The mechanical problems which deal with plasticity and high deformations require a non-linear solver. One of the main applications for this type of simulation is the crash-test simulation. The point of impact sees the most deformation and requires the most computation to solve. The traditional Recursive Coordinate Bisection method (RCB) approach splits the domain along its widest axis, leaving the front of the car to be solved by a single core, while the rest of the car, which sees no deformation, is solved by all the other nodes. This kind of partitioning causes bad load imbalance.

As a solution, LS-DYNA allows the user to specify several decomposition settings. For example, this allows the user to partition the domain of a car model into small slivers length-wise. This kind of decomposition spreads the computationally expensive regions among all cores when modeling a head-on crash. Side impact crash simulations would not benefit from this decomposition. A more in-depth description is excellently explained here.

On Rescale, the user may add decomposition parameters by specifying a “pfile”. The pfile may contain a definition to specify the parts with sliding contacts (part 6) and the scaling factor in certain directions (scale y by 24x):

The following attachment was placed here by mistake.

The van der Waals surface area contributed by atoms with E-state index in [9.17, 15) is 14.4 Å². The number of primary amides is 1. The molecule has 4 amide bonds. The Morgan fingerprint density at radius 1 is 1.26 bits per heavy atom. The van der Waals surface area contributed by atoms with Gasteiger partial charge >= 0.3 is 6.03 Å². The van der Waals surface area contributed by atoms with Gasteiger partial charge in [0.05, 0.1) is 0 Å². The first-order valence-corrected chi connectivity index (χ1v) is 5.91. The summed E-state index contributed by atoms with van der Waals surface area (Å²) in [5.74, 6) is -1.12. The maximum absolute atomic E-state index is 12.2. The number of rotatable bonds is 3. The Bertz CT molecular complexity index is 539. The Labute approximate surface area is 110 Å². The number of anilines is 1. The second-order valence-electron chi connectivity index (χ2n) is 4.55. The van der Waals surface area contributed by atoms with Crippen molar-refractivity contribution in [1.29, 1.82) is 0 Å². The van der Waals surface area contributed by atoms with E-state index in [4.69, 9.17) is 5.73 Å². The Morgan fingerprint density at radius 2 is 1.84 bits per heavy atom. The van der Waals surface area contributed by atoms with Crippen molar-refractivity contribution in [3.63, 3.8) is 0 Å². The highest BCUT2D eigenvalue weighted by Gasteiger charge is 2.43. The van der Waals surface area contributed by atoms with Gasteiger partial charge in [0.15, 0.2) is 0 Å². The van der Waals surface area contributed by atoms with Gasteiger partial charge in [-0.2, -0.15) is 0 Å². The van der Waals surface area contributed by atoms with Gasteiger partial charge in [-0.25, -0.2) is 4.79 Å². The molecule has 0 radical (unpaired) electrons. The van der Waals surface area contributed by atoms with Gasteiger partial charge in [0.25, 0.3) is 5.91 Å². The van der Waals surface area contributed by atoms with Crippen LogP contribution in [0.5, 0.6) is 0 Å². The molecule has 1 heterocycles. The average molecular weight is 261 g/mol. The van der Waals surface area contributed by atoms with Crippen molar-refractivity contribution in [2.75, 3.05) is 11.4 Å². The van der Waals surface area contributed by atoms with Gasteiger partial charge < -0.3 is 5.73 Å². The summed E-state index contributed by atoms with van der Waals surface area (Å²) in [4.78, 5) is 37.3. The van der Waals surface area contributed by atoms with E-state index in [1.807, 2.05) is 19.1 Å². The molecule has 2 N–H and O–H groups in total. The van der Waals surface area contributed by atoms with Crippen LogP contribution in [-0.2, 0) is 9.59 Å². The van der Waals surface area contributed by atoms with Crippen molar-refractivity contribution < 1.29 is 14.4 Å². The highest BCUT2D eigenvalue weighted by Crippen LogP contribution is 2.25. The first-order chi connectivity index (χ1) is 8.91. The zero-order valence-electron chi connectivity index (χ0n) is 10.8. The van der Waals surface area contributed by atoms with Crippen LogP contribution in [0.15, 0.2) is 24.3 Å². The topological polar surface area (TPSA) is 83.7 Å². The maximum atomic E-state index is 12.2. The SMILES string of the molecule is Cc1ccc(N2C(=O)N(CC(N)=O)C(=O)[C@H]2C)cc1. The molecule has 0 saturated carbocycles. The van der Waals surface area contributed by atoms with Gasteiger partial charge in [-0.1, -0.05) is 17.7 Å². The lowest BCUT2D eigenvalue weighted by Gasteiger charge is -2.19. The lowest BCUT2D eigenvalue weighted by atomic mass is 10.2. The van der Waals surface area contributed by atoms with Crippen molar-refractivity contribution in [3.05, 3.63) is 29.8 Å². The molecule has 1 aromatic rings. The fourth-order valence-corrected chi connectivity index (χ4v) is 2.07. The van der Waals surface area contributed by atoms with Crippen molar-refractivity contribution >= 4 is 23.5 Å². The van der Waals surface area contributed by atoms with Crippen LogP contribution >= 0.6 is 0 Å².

decomp { silist 6 sy 24 }

To use a pfile on Rescale, specify it from the Analysis command line. To run a single-precision mpp-hybrid (version 7.1.1) crash simulation over 64 cores (8 dmp ranks each utilizing 8 smp threads) the Rescale user would run:

ls-dyna -n 8 -s 8 -i input.k -p single -a "memory=2000m p=pfile" -v 7.1.1

In short:

  • LS-DYNA’s RCB decomposition algorithm allows custom specification of important model parts and scaling along 1 or more axes
  • LS-DYNA provides a hybrid mpp solver which uses MPI as well as openMP technology to most efficiently scale very large problems
  • The custom decomposition settings can be easily set in a pfile, so when experimenting with decomposition, the user will only have to re-upload a small file to Rescale as opposed to having to change and re-upload the large model file

Both LS-DYNA and CONVERGE are available on Rescale with short-term or hourly on-demand licensing.

Get LS-DYNA or Converge on Rescale

Reach out if you are interested in running these softwares on Rescale


  • Mulyanto Poort

    VP of HPC Mulyanto is responsible for application engineering at Rescale. Before joining Rescale, Mulyanto spent seven years as a software development and mechanical engineer at Mid-Michigan Research, LLC where he performed specialized research consulting for major engine manufacturing and automotive supplier companies. Mulyanto previously held a position as Research Specialist at Michigan State University, focusing on the development of custom data and image analysis tools. Mulyanto holds a B.S. and M.S. in Mechanical Engineering from Michigan State University.